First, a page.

How difficult must that have been? Worse than the Sun Bowl? Hard to say. But not easy. Then along came the 6-2 reign of interim coach Ed Orgeron with a win over a No. 3 Stanford team that offered maybe the most joyous single moment in Pat's tenure with a rare postgame storming-the-field celebration seldom seen at the Coliseum.
But it wouldn't last. After a season-ending loss to UCLA, Orgeron was gone in an emotional departure with players crying and screaming and Pat shaken at the outcome. The announcement of the Sark hire had been greeted with underwhelming response at best. Pat wasn't ready for this
Nothing ever seemed to come easy. Not even Sark's first big win, another upset of Stanford -- this time on the road -- saw Pat fined $25,000 by the Pac-12 for coming down to the field from his box to intercede with the officials for Sark who was occupied calling plays.
Again, probably not the way Pat wanted that to turn out as the episode made national headlines -- as most USC stories do.
But that was nothing when compared to the start of the 2015 season and the scene that played out in front of 2,500 friends, fans, families and football players. Somehow Sark, who has filed a lawsuit against USC and Haden for the firing, had gotten on stage at Salute To Troy in a condition where it should have been clear he should have never been allowed anywhere near a microphone.
And the efforts of USC administrators to lure him off the stage were in vain until after the damage had been done. And the video had gone viral.
The criticism has been a constant. Why no fight against the NCAA -- or why not just make the case for USC? Was that fair? Was that on Pat? It almost doesn't matter. The criticism has been unceasing, especially when the NCAA's duplicity would later be made public thanks to the Todd McNair lawsuit, where the level of the NCAA Committee on Infractions' dishonesty would first be revealed just weeks before the Sun Bowl.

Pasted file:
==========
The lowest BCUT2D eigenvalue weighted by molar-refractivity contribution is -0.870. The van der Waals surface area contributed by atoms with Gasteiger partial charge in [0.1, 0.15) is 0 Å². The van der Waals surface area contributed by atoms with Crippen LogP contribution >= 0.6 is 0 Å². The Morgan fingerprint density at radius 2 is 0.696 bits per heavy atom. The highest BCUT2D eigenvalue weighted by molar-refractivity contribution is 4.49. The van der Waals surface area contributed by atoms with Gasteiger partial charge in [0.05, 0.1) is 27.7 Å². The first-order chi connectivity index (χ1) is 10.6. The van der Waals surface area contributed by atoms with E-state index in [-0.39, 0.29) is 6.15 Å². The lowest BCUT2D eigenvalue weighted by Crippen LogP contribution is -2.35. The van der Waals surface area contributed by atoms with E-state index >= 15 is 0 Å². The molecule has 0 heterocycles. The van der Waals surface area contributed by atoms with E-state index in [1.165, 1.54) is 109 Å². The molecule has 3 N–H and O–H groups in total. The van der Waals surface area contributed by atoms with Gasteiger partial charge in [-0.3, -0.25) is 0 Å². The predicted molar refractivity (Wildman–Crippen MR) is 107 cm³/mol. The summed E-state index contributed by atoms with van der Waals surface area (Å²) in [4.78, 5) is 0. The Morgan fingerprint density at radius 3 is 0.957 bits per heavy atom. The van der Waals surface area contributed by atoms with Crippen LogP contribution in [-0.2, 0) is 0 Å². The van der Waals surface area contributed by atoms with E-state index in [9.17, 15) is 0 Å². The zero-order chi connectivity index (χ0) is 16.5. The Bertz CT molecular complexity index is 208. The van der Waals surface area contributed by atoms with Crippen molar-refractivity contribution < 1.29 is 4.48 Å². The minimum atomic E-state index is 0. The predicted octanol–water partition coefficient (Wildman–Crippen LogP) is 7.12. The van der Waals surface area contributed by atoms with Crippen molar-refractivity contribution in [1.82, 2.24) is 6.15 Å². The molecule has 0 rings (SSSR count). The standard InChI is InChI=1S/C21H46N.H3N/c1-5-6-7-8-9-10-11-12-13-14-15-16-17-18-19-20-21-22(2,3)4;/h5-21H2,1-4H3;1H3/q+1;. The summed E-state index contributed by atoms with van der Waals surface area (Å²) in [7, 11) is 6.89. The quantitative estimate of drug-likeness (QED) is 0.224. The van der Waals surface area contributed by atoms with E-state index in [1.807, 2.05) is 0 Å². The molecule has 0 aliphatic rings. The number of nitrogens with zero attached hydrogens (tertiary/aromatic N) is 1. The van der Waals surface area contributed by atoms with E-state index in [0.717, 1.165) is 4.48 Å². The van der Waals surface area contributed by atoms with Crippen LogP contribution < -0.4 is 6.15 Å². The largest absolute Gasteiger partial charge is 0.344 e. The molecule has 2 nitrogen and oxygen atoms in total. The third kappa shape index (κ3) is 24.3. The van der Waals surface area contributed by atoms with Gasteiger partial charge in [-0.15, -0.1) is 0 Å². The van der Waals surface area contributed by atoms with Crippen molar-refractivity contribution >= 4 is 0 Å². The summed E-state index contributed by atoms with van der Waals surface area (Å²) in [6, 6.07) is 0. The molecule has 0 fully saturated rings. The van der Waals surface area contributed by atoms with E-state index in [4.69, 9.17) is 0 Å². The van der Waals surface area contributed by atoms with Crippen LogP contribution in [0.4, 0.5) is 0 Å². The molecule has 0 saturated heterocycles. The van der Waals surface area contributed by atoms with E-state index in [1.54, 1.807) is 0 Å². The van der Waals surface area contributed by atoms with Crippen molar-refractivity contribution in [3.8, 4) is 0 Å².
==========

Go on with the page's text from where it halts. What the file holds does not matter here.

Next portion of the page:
For some, that would have been a good moment. And it was -- for some. An LA Superior Court judge had read the limited discovery and emails and decided there was a good chance McNair would prevail in his lawsuit contending that the NCAA had defamed and scapegoated him.
And during a time when a preseason No. 1 USC was on the way to losing five of its final six games for an unprecedented plunge from first to out of the rankings, it was just one more tough moment for Haden.
His competitive spirit had carried the feisty, undersized quarterback to a national title at USC, a Rhodes scholarship, a six-year NFL career with the Rams, a law degree and a seriously successful and lucrative partnership in a private equity firm while serving on the USC Board of Trustees.
But even the boards he served on came under attack in an LA Times story exploring the time required and the money made from Pat's many board obligations. That came after the paper had published a story the day Sark was fired detailing what was known about his drinking while at the University of Washington.
At least basketball has been going well this third season for a man Haden had hired, Andy Enfield, and the 18-5 Trojans, ranked 23rd this week and unbeaten at home where, unlike for football, Pat is a courtside regular.
But it's football that matters the most here. And the jury is obviously still out on the naming of Helton, elevated to head coach after the UCLA game.
Even the $270 million Coliseum renovation plan, which Pat has been named to lead starting July 1 after his June retirement, didn't get a unanimously positive response on its recent announcement. Dropping the capacity of the Coliseum from 93,000 to 77,500 seems to be the big hangup for critics.
Like almost everything else about USC football recently, this hasn't been a walk in the park for Haden, whose 2010 charge was to help USC navigate the NCAA's outrageously unfounded sanctions.
And as a result of the McNair lawsuit, after more than a dozen years since the first charges under investigation, the NCAA debate resonates daily for the man in the big Heritage Hall office.
And it's not going away even if Pat Haden will be.